I’ve never done a workshop on Hot Costs, only because you first need to know Film Payroll, then you need to know “If” statements in Excel. So, the course on “how to do Hot Costs” reduces to either, or both, a film payroll workshop or Excel programming workshop.

 Regardless of your geographic location, I teach all the fundamentals of film payroll (as well as film accounting, managing film budgets, etc). The unions covered are:

SAG, DGA, IATSE Low National Budget and IATSE Area Standards rules. (i.e. not the West Coast IATSE Basic Agreement, nor the New York locals). NOTE: The IATSE Basic Agreement as applied on the West Coast, and the New York union rules, are very similar, but there is variation among the Basic Agreement Locals which can be looked up once you understand the basics of film payroll.

Let’s see if others are interested:

Having a webinar on Hot Costs is a good idea, though. Hopefully, those who attend will already have a handshake idea of film payroll, as well as a good grasp of Excel.

 I’ll propose it on my blog and see what sort of response I get.

 Thx for your kind words about the usefulness of the recorded videos of the on-line webinars. I’m pleased that they helped you.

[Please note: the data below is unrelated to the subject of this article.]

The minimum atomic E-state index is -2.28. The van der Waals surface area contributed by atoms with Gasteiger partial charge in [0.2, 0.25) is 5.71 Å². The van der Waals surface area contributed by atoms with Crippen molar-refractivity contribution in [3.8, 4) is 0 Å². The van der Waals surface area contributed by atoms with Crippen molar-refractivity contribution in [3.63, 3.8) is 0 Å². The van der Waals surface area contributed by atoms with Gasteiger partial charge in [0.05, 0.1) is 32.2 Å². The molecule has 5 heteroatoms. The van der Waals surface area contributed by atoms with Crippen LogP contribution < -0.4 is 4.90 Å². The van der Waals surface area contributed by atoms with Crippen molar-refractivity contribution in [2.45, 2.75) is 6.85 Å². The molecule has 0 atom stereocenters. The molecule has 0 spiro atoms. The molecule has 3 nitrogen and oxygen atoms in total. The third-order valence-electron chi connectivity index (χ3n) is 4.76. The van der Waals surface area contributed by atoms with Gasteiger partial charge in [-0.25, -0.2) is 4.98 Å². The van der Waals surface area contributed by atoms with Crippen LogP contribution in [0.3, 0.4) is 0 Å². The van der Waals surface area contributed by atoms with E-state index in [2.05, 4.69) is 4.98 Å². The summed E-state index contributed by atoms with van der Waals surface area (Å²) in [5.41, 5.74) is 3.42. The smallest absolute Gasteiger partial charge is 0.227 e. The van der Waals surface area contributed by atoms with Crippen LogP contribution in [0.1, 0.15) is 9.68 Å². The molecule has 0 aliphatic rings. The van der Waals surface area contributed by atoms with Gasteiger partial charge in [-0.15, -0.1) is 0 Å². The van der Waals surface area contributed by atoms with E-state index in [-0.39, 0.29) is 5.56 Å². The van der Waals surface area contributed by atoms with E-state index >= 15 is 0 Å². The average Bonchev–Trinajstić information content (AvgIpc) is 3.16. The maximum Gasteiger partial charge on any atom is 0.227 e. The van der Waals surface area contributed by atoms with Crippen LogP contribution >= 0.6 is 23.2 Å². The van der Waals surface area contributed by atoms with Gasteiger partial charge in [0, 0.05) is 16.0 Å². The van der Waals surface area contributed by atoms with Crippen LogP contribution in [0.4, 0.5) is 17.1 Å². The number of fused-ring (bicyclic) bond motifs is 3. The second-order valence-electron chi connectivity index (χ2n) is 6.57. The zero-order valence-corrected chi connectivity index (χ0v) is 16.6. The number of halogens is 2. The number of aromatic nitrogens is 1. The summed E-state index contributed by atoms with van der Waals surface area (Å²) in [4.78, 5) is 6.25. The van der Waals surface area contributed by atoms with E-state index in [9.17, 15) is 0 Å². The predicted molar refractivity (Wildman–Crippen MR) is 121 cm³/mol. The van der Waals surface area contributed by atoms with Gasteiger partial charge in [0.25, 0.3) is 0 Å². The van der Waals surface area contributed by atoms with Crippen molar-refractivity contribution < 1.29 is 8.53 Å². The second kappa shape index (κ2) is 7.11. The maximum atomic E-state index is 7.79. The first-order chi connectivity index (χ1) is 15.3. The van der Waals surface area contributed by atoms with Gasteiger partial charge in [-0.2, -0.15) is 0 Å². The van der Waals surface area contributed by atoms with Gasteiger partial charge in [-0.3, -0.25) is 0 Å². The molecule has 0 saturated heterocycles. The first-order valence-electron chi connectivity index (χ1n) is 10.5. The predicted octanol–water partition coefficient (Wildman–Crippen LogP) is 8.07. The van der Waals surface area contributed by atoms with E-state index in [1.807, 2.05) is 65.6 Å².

Best / John

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About filmproduction
I have worked in the film production industry since 1985, working on over 50 different productions of every size in 6 different countries. My self-published book, "Walk The Talk" is written in an easy to read manner for film students and working professionals who haven't had the chance to learn how to 'Direct the Money'.

5 Responses to Film Production Hot Costs – Webinars?

  1. Jeff says:

    This reminded me of your post in Feb 2010 about hot cost, I asked for a template but never received one because I forgot to tell you what area! The answer to that is all areas!

    Also I would be interested in a webinar and a template too!

  2. Nick says:

    John,